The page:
Techniques for Optimizing Databases

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Optimizing the performance of operational databases and the applications that access them is a constant battle for DBAs. Of course, writing efficient SQL is the most important aspect of ensuring optimal database performance but no amount of SQL-tweaking or system-tuning can optimize the performance of queries run against a poorly designed or disorganized database. Therefore, time must be spent on tuning and optimizing the design, parameters, and physical construction of database objects, specifically tables and indexes, and the files in which their data is stored. The actual composition and structure of database objects must be monitored continually and changed accordingly if the database becomes inefficient.

There are many aspects of the DBMS that the DBA must be cognizant of in order to apply the proper database optimization techniques. Most of the major DBMSs support the following practices, although perhaps by different names. Each of the following techniques can be used to tune database performance:

  • Partitioning—breaking a single database table into sections stored in multiple files
  • Raw partition versus file system—choosing whether to store database data in an OS-controlled file or not
  • Indexing—choosing the proper indexes and options to enable efficient queries
  • Denormalization—varying from the logical design to achieve better query performance
  • Clustering—enforcing the physical sequence of data on disk
  • Interleaving data—combining data from multiple tables into a single, sequenced file
  • Free space—leaving room for data growth
  • Compression—algorithmically reducing storage requirements
  • File placement and allocation—putting the right files in the right place
  • Page size—using the proper page size (or block size) for efficient data storage and I/O
  • Reorganization—removing inefficiencies from the database by realigning and restructuring database objects

Whereas, undoubtedly, all of these techniques are useful and appropriate at various times, the two most important database performance methods are certainly building proper indexes and reorganizing data structures.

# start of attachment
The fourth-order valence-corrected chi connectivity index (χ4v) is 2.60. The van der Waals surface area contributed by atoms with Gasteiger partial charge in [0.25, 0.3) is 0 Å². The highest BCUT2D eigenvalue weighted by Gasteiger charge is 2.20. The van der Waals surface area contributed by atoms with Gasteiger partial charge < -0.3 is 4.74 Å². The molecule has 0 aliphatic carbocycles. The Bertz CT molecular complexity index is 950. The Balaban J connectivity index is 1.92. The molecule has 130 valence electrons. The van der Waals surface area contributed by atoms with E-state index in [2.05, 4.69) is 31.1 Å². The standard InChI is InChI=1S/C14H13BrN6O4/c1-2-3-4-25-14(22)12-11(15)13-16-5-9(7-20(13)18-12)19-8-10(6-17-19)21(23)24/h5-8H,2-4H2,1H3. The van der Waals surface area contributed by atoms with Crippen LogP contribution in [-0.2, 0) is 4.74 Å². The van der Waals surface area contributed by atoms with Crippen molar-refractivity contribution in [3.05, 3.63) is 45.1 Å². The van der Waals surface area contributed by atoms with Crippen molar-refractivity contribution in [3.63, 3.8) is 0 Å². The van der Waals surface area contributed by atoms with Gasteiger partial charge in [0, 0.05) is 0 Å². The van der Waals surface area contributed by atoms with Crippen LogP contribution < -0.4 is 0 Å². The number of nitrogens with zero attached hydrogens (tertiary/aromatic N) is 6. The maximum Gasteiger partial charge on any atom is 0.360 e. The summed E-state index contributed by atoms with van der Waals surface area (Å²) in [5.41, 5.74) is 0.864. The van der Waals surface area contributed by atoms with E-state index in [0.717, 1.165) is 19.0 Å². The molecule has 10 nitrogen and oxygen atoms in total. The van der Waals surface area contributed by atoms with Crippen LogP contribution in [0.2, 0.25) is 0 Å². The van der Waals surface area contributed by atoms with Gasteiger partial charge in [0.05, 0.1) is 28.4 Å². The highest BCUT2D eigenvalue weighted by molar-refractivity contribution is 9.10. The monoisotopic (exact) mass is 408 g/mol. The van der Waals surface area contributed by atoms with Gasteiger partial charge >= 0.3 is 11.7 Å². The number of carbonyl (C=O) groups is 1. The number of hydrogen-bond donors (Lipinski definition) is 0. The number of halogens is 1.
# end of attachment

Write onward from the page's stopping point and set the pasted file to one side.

Creating the correct indexes on tables in the database is perhaps the single greatest performance tuning technique that a DBA can perform. Indexes can enhance performance by:

  • Locating rows by value(s) in column(s)
  • Making joins more efficient
  • Correlating data across tables
  • Aggregating data
  • Sorting data to satisfy a query

Without indexes, all access to data in the database would have to be performed by scanning all available rows, which is very inefficient especially for large tables. Before tuning by creating new indexes, be sure to understand the impact of adding an index. This means understanding the access patterns of the table on which the index will be built. Useful information includes the percentage of queries that access rather than update the table, the performance thresholds set within any service-level agreements for queries on the table, and the impact of adding a new index on running database utilities such as loads, reorganizations, and recovery.

Occasionally some well-meaning soul will ask, “How many indexes should be created for a single table?” There is no set answer to this question. DBAs will need to use their expertise to determine the proper number of indexes for each table such that database queries are optimized, and the performance of database inserts, updates, and deletes does not degrade. Determining the proper number of indexes for each table requires in-depth analysis of the database and the applications that access the database.

The general goal of index analysis is to use less I/O to the database to satisfy the queries made against the table. Of course, an index can help some queries and hinder others. Therefore, the DBA must assess the impact of adding an index to all applications and not just tune single queries in a vacuum. This can be an arduous but rewarding task.

There are many aspects of proper index design that skilled DBAs and performance analysts need to know, but for now, let's move to the next big topic.

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